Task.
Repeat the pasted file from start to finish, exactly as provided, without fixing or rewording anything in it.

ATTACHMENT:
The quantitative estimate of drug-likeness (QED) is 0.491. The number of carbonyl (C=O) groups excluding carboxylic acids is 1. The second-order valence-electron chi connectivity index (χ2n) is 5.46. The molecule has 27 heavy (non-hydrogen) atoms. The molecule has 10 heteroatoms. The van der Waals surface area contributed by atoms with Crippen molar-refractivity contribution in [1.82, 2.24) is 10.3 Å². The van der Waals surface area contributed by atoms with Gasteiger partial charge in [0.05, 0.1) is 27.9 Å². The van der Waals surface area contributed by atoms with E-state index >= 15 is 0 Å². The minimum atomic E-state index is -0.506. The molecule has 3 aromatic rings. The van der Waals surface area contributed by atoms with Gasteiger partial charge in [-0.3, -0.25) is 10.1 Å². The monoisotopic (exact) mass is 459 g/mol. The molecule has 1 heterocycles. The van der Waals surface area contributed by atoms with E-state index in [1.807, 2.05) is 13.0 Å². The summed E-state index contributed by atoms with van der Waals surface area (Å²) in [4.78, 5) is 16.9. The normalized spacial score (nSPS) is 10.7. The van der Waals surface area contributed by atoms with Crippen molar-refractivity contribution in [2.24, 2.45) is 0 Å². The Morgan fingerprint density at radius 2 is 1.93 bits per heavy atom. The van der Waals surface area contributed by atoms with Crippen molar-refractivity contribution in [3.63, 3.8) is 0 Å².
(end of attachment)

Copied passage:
The quantitative estimate of drug-likeness (QED) is 0.491. The number of carbonyl (C=O) groups excluding carboxylic acids is 1. The second-order valence-electron chi connectivity index (χ2n) is 5.46. The molecule has 27 heavy (non-hydrogen) atoms. The molecule has 10 heteroatoms. The van der Waals surface area contributed by atoms with Crippen molar-refractivity contribution in [1.82, 2.24) is 10.3 Å². The van der Waals surface area contributed by atoms with Gasteiger partial charge in [0.05, 0.1) is 27.9 Å². The van der Waals surface area contributed by atoms with E-state index >= 15 is 0 Å². The minimum atomic E-state index is -0.506. The molecule has 3 aromatic rings. The van der Waals surface area contributed by atoms with Gasteiger partial charge in [-0.3, -0.25) is 10.1 Å². The monoisotopic (exact) mass is 459 g/mol. The molecule has 1 heterocycles. The van der Waals surface area contributed by atoms with E-state index in [1.807, 2.05) is 13.0 Å². The summed E-state index contributed by atoms with van der Waals surface area (Å²) in [4.78, 5) is 16.9. The normalized spacial score (nSPS) is 10.7. The van der Waals surface area contributed by atoms with Crippen molar-refractivity contribution in [2.24, 2.45) is 0 Å². The Morgan fingerprint density at radius 2 is 1.93 bits per heavy atom. The van der Waals surface area contributed by atoms with Crippen molar-refractivity contribution in [3.63, 3.8) is 0 Å².